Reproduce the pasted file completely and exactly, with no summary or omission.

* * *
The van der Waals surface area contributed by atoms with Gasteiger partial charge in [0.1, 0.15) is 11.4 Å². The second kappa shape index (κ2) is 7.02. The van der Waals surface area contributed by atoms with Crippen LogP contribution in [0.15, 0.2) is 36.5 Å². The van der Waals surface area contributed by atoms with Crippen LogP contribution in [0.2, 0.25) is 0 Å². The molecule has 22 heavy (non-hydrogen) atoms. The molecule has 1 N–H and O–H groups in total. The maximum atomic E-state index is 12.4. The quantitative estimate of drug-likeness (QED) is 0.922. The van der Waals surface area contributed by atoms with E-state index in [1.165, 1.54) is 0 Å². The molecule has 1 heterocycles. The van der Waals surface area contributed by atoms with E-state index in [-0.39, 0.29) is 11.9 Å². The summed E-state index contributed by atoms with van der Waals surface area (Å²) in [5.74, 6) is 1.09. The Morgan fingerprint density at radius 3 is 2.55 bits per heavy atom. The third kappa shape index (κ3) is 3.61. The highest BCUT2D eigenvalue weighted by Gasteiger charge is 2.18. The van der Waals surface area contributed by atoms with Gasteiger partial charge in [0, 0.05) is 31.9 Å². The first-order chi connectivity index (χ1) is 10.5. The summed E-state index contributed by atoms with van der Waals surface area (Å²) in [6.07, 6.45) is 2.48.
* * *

The van der Waals surface area contributed by atoms with Gasteiger partial charge in [0.1, 0.15) is 11.4 Å². The second kappa shape index (κ2) is 7.02. The van der Waals surface area contributed by atoms with Crippen LogP contribution in [0.15, 0.2) is 36.5 Å². The van der Waals surface area contributed by atoms with Crippen LogP contribution in [0.2, 0.25) is 0 Å². The molecule has 22 heavy (non-hydrogen) atoms. The molecule has 1 N–H and O–H groups in total. The maximum atomic E-state index is 12.4. The quantitative estimate of drug-likeness (QED) is 0.922. The van der Waals surface area contributed by atoms with E-state index in [1.165, 1.54) is 0 Å². The molecule has 1 heterocycles. The van der Waals surface area contributed by atoms with E-state index in [-0.39, 0.29) is 11.9 Å². The summed E-state index contributed by atoms with van der Waals surface area (Å²) in [5.74, 6) is 1.09. The Morgan fingerprint density at radius 3 is 2.55 bits per heavy atom. The third kappa shape index (κ3) is 3.61. The highest BCUT2D eigenvalue weighted by Gasteiger charge is 2.18. The van der Waals surface area contributed by atoms with Gasteiger partial charge in [0, 0.05) is 31.9 Å². The first-order chi connectivity index (χ1) is 10.5. The summed E-state index contributed by atoms with van der Waals surface area (Å²) in [6.07, 6.45) is 2.48.